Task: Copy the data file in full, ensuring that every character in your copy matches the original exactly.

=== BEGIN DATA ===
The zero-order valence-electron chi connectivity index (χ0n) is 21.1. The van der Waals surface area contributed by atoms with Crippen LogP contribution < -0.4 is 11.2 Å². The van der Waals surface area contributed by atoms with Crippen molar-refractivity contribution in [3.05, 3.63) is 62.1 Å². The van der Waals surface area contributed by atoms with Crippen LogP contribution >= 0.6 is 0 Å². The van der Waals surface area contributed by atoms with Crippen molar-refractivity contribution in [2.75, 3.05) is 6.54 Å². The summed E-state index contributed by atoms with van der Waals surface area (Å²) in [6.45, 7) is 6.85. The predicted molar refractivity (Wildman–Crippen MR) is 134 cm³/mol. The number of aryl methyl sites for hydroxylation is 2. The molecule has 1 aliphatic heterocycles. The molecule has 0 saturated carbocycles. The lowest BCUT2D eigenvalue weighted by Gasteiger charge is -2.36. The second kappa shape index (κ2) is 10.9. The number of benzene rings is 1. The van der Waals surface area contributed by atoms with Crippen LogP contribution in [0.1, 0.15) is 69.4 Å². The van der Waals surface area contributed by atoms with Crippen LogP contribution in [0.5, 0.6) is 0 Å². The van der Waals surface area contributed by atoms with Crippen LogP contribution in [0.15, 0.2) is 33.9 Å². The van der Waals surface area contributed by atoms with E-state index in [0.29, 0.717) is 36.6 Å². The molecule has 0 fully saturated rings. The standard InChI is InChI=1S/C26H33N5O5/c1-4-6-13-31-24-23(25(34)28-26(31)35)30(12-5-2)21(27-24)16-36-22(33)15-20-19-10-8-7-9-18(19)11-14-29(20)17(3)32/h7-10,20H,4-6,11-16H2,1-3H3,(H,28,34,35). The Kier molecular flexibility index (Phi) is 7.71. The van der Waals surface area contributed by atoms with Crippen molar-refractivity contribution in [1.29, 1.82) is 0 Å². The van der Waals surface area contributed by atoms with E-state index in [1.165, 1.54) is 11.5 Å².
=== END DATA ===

The zero-order valence-electron chi connectivity index (χ0n) is 21.1. The van der Waals surface area contributed by atoms with Crippen LogP contribution < -0.4 is 11.2 Å². The van der Waals surface area contributed by atoms with Crippen molar-refractivity contribution in [3.05, 3.63) is 62.1 Å². The van der Waals surface area contributed by atoms with Crippen LogP contribution >= 0.6 is 0 Å². The van der Waals surface area contributed by atoms with Crippen molar-refractivity contribution in [2.75, 3.05) is 6.54 Å². The summed E-state index contributed by atoms with van der Waals surface area (Å²) in [6.45, 7) is 6.85. The predicted molar refractivity (Wildman–Crippen MR) is 134 cm³/mol. The number of aryl methyl sites for hydroxylation is 2. The molecule has 1 aliphatic heterocycles. The molecule has 0 saturated carbocycles. The lowest BCUT2D eigenvalue weighted by Gasteiger charge is -2.36. The second kappa shape index (κ2) is 10.9. The number of benzene rings is 1. The van der Waals surface area contributed by atoms with Crippen LogP contribution in [0.1, 0.15) is 69.4 Å². The van der Waals surface area contributed by atoms with Crippen LogP contribution in [0.5, 0.6) is 0 Å². The van der Waals surface area contributed by atoms with Crippen LogP contribution in [0.15, 0.2) is 33.9 Å². The van der Waals surface area contributed by atoms with E-state index in [0.29, 0.717) is 36.6 Å². The molecule has 0 fully saturated rings. The standard InChI is InChI=1S/C26H33N5O5/c1-4-6-13-31-24-23(25(34)28-26(31)35)30(12-5-2)21(27-24)16-36-22(33)15-20-19-10-8-7-9-18(19)11-14-29(20)17(3)32/h7-10,20H,4-6,11-16H2,1-3H3,(H,28,34,35). The Kier molecular flexibility index (Phi) is 7.71. The van der Waals surface area contributed by atoms with Crippen molar-refractivity contribution in [1.29, 1.82) is 0 Å². The van der Waals surface area contributed by atoms with E-state index in [1.165, 1.54) is 11.5 Å².